A. Standard of Review

¶ 10 We review a trial court's order granting summary judgment de novo. In re Estate of Bracken, 175 Wn.2d 549, 562, 290 P.3d 99 (2012). Summary judgment is appropriate where, viewing the evidence in the light most favorable to the nonmoving party, there is no genuine issue of material fact and the moving party is entitled to judgment as a [183 Wn.App. 776] matter of law. Loeffelholz v. Univ. of Wash., 175 Wn.2d 264, 271, 285 P.3d 854 (2012). Here, the parties do not dispute the material facts. Accordingly, the issue before us is whether the trial court correctly determined that Bravern was not entitled to a tax refund, a question of law we review de novo. Bracken, 175 Wn.2d at 562.

¶ 11 To establish that a taxpayer is entitled to a refund, the taxpayer must prove that the tax paid was incorrect and prove the correct amount of tax. RCW 82.32.180. In order to determine whether the tax paid here was correct, we must interpret the applicable statutes and Department regulations regarding speculative builders, which are questions of law we review de novo. Skinner v. Civil Serv. Comm'n, 168 Wn.2d 845, 849, 232 P.3d 558 (2010).

B. Requirements for " Speculative Builder" Status

1. Statutory Framework

¶ 12 The State of Washington imposes a tax on the selling price of retail sales in the state, payable by the purchaser. Former RCW 82.08.020(1) (2010); RCW 82.08.050(1). Washington also imposes a B& O tax on the gross proceeds of retail sales in the state, payable by the business owner. Former RCW 82.04.250(1) (2010). For both taxes, a " retail sale" includes tangible personal property consumed and services rendered in constructing buildings on real property for consumers. Former RCW 82.04.050(2)(b) (2010); former RCW 82.08.010(1)(a) (2010), recodified as RCW 82.08.010(1)(a)(i); Dep't of Revenue v. Nord Nw. Corp., 164 Wn.App. 215, 224, 264 P.3d 259 (2011), review denied, 173 Wn.2d 1019 (2012).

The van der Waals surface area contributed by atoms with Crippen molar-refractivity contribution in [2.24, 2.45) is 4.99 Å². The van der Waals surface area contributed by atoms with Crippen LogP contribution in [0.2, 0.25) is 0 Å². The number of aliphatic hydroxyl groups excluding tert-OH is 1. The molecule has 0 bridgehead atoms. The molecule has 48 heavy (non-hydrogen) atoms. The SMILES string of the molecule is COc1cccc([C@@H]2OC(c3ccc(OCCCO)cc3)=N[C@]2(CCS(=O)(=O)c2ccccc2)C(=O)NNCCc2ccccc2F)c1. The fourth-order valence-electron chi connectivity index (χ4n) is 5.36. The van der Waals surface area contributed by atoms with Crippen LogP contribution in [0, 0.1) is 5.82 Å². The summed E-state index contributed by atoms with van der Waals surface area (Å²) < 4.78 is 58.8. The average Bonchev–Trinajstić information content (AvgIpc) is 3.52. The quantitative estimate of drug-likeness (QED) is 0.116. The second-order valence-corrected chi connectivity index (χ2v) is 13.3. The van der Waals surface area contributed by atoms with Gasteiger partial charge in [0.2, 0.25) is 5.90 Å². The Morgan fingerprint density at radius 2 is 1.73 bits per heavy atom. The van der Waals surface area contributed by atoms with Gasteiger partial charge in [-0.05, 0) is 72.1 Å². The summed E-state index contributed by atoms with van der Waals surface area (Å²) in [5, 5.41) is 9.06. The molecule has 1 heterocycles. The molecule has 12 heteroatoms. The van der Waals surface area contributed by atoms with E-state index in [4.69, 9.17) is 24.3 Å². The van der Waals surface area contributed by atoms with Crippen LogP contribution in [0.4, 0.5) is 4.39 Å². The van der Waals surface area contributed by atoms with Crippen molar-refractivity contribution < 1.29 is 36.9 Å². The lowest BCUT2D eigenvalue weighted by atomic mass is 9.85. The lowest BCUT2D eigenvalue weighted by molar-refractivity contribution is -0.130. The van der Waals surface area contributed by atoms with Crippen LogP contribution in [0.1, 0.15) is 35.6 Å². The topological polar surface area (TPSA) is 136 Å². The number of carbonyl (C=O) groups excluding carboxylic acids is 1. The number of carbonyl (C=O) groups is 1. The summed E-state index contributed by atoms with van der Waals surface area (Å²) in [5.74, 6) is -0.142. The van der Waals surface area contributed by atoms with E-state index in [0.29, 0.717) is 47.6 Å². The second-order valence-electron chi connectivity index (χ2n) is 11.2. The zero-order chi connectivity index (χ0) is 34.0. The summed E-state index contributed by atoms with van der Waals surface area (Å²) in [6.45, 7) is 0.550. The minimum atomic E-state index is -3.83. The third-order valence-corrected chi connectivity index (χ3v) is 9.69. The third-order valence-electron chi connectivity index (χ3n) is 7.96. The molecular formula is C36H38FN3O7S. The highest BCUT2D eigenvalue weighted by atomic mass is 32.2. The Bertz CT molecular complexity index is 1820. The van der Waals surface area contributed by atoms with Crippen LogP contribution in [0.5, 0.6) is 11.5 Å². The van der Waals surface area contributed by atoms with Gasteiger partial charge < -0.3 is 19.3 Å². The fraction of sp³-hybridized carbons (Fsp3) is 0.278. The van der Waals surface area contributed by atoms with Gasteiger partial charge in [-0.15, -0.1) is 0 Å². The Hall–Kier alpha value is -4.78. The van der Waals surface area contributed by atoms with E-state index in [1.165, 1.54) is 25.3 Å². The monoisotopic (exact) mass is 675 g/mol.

¶ 13 A contractor constructing a building on real property owned by a consumer is a " prime contractor" under WAC 458-20-170(1)(a). A " consumer" includes a " person who is an owner, lessee or has the right of possession to or an easement in real property which is being constructed, [183 Wn.App. 777] repaired, decorated, improved, or otherwise altered by a person engaged in business." Former RCW 82.04.190(4) (2010). The prime contractor is a seller of services, and under former RCW 82.08.020(1)(c) the consumer property owner must pay retail sales tax on the amount charged for those services. Under former RCW 82.04.250(1) the prime contractor also must pay B& O taxes measured by the gross proceeds of the sale of its services.

¶ 14 In contrast, a contractor constructing a building on real property it owns is not required to pay retail sales or B& O taxes. WAC 458-20-170(2)(b). WAC 458-20-170(2)(a) calls such a person a " speculative builder." A speculative builder is not required to pay these taxes on the value of its construction services because it is not engaged in a retail sale. See Nord, 164 Wn.App. at 225. Although speculative builders are not required to pay retail sales tax on the value of their construction services, they " must pay sales tax upon all materials purchased by them and on all charges made by their subcontractors." WAC 458-20-170(2)(e).

2. Regulatory Interpretation

¶ 15 A determination of whether Bravern was a speculative builder requires interpretation of WAC 458-20-170. When interpreting a regulation, we follow the same rules we use to interpret a statute. Tesoro Ref. & Mktg. Co. v. Dep't of Revenue, 164 Wn.2d 310, 322, 190 P.3d 28 (2008). As with statutory interpretation, where a regulation is clear and unambiguous we must give effect to that plain meaning. Overlake Hosp.

Page 1187